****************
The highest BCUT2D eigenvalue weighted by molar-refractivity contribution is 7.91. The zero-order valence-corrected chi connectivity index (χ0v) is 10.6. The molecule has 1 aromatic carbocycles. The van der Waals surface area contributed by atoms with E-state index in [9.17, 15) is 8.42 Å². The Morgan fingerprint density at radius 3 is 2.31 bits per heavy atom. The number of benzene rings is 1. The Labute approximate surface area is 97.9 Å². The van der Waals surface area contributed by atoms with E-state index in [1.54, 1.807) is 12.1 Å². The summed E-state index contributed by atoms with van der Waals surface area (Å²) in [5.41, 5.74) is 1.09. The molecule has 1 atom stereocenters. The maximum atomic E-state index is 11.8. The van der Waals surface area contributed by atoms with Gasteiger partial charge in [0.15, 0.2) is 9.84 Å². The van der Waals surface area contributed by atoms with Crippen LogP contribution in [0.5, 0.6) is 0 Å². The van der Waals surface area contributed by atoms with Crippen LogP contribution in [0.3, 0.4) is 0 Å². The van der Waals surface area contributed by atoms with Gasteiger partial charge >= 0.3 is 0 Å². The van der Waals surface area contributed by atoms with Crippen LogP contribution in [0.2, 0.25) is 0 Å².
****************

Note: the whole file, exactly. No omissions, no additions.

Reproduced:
The highest BCUT2D eigenvalue weighted by molar-refractivity contribution is 7.91. The zero-order valence-corrected chi connectivity index (χ0v) is 10.6. The molecule has 1 aromatic carbocycles. The van der Waals surface area contributed by atoms with E-state index in [9.17, 15) is 8.42 Å². The Morgan fingerprint density at radius 3 is 2.31 bits per heavy atom. The number of benzene rings is 1. The Labute approximate surface area is 97.9 Å². The van der Waals surface area contributed by atoms with E-state index in [1.54, 1.807) is 12.1 Å². The summed E-state index contributed by atoms with van der Waals surface area (Å²) in [5.41, 5.74) is 1.09. The molecule has 1 atom stereocenters. The maximum atomic E-state index is 11.8. The van der Waals surface area contributed by atoms with Gasteiger partial charge in [0.15, 0.2) is 9.84 Å². The van der Waals surface area contributed by atoms with Crippen LogP contribution in [0.5, 0.6) is 0 Å². The van der Waals surface area contributed by atoms with Crippen LogP contribution in [0.3, 0.4) is 0 Å². The van der Waals surface area contributed by atoms with Gasteiger partial charge >= 0.3 is 0 Å². The van der Waals surface area contributed by atoms with Crippen LogP contribution in [0.2, 0.25) is 0 Å².